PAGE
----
is project editor in digital media at the BBC College of Journalism,
Blog posts in total 3
At Hoylake, the R&A, which runs golf, made a world-first foray into digital, with the on-site BBC social media team fully integrated into a major outside broadcast event.
BBC News and The Huffington Post are easily leading the way worldwide at "social distribution", according to Newswhip, an innovative start-up company that monitors which news stories are spreading fastest through the social web. It's clear that BBC News has come a long way in social media in the past couple of years and it is now using it effectively to strengthen the reach of BBC content. In terms of numbers the @BBCBreaking account now has more than 2.5 million followers on Twitter; @BBCWorld, 1.5 million. And on Facebook, BBC World News has around 1.5 million friends. More and more of our correspondents, reporters and producers are now tweeting. The BBC's social media editor, Chris Hamilton, runs a team of journalists who are expert in sifting through social media sites to find original news content and get it onto BBC platforms. Meanwhile, BBC North West, BBC Wales, BBC Northern Ireland and BBC London, to name but a few, have appointed social media producers to find content on social media platforms and engage effectively with audiences. In the past couple of years, the BBC has also put in place an effective social media training programme, bringing thousands of our journalists up to speed and ensuring they are comfortable with handling the new material and the new social spaces. In November 2009, the College of Journalism started a one-day social media course called 'Making the Web Work for You' which soon broke all attendance records for a non-mandatory BBC News training course. It equipped journalists with the new digital tools they needed to find people, case studies and stories, and it set them up on Twitter and Facebook accounts to source content and interact with our audience. To date nearly 3,000 BBC News staff have received training in some aspect of social media. We still run courses on internet tools, Twitter, Facebook, LinkedIn, Flickr and social media strategy and best practice. We do one-to-one sessions, tailored training on social media for individual BBC teams, and we run a 'Social Media Consultancy' - a kind of 'hit squad' for training at any BBC station that requires its services. We have some of the best social media trainers in the world, led by @cward1e, @suellewellyn, @ramaamultimedia and @marcsettle, who ensure that the content is constantly refreshed, which is not easy when new tools are coming on stream almost daily. We have moved into specialist training on smartphones for newsgathering - which is becoming more important - and training on tablets will follow. The past two years has taught us the value of training. It is pleasing when the results start to show. Chris Walton is a project editor specialising in digital media at the BBC College of Journalism.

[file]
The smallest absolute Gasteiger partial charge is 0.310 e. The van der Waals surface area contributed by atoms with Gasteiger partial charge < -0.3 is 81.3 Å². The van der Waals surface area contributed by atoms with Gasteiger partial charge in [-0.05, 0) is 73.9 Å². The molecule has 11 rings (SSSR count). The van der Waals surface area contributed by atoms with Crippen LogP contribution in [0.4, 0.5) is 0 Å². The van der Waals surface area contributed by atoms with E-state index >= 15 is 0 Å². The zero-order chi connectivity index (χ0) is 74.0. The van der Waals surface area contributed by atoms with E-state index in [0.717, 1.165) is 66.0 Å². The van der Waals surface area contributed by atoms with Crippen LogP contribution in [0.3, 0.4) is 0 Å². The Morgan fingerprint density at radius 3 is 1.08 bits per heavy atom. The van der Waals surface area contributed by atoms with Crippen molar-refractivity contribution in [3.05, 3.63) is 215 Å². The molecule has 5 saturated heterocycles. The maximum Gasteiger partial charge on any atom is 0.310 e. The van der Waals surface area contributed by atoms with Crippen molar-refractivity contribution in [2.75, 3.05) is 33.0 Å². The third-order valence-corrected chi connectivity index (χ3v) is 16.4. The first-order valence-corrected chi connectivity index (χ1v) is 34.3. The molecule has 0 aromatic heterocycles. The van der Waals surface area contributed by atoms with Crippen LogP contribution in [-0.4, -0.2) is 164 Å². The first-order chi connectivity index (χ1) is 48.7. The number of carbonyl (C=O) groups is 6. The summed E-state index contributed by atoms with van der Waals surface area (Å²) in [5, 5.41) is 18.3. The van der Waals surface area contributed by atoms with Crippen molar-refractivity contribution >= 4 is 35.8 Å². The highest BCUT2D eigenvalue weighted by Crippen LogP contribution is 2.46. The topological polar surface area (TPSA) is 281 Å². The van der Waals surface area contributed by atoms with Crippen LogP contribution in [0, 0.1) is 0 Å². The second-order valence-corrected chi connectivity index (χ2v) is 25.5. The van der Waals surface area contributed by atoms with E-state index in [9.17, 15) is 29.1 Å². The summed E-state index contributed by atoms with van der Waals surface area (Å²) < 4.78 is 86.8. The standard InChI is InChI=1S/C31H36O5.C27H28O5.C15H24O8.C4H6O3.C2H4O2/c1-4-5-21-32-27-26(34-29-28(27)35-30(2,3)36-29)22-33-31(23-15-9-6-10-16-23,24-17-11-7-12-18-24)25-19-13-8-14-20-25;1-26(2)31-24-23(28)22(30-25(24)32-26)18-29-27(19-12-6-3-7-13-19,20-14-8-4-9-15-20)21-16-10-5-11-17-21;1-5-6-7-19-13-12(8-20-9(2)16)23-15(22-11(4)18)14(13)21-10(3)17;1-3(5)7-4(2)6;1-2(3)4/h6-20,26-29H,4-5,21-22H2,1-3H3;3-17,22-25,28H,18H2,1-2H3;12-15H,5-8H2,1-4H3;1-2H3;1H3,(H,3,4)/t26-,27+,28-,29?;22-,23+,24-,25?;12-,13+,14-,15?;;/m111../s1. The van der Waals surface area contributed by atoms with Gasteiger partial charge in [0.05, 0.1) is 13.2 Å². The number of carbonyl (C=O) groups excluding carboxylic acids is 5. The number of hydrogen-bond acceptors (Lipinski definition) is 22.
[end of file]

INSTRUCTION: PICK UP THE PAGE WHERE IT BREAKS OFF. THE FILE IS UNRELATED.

I was sitting in the Breakfast Day Editor's chair munching a lunchtime sandwich at about 1.55pm on 11 September 2001, mulling over the prospects with the usual anxiety of how the hell I was going to fill three hours of telly the next morning from an unpromising news diary. The reporter Paul Welsh was sitting next to me when the fledgling BBC News Channel suddenly cut up some pictures of a presumed light plane which had crashed into the World Trade Center. You could not see very clearly what had happened, so Paul and I continued to chat and finish our lunch talking football. Someone said CNN had a live shot of Lower Manhattan so we switched to that and saw the plume of smoke from the North Tower, but it was on very much in the background and barely measured on our mental radar. At 2.02pm everything changed. Paul, who was watching the live shot, suddenly shouted: "A second effing plane has just flown into the Towers! No, it was not an effing replay! It was another plane which hit the other tower!" I am still not sure why I did it but my first overriding memory of that day is the VERY FIRST THING I did as the duty Breakfast Day Editor after the second plane hit: I walked over to the great Dave Bristow, transport supremo, and ask him to reserve four seats on the next flight to New York. Dave said there are only four left but you can have them. Good. I had no idea who was going to be on the flight but I was working on the basis of the first rule of major outside broadcasts: you can't come live if you don't have your talent and your kit there. As 9/11 started to unravel, all hell started to break loose in the newsroom too. Fifteen minutes later a breathless Ben Brown flew round to our desk and said "You've got the last four seats to New York. We need them for the Ten" (or was it Nine in those days?). I wasn't best pleased but it did not seem the right time to argue, particularly as Ben's case was supported by Roger Mosey, who paid me a visit shortly afterwards to say: "Sorry, give them the tickets, they have priority." (All the internal joshing came to nought of course as the US closed its airspace shortly after the attacks and no-one flew into New York for at least a week. Most of the cream of the British media spent the days after 9/11 marooned on standby at Stansted.) My second searing memory was, no surprise, the moment the first tower collapsed before our eyes. In the hour after the second plane hit and before the South Tower fell (was it really only an hour?), we knew the story was huge as people were trapped on the upper floors and the roof. We were watching the various live cameras and getting the copy about 'jumpers' and the like. The moment the first tower fell, absolutely without warning, there were audible screams in the newsroom for perhaps the first and only time ever. Wire copy had been telling us that approximately 40,000 people worked in each tower. As it was the financial district and about 9am in New York, there was no reason why they should not have all been at work. When the South Tower just rippled to the floor and disappeared, I honestly believed that thousands and thousands of people had died. I vividly remember rushing into the office of Richard Porter, the Breakfast Editor, and screaming something utterly facile like: 'This is massive, absolutely bloody massive.' Richard was shaking but so was I. Still shocked but having to think of what to do on tomorrow's Breakfast, I remember saying to one of the team in the moments after the fall: "Find an architect to get in. We need to know why the building just fell like that." How crass is that? But the show had to go on. Chris Walton was an Output Editor on Breakfast from 1997 to 2003. He is currently a Project Editor specialising in digital media at the BBC College of Journalism.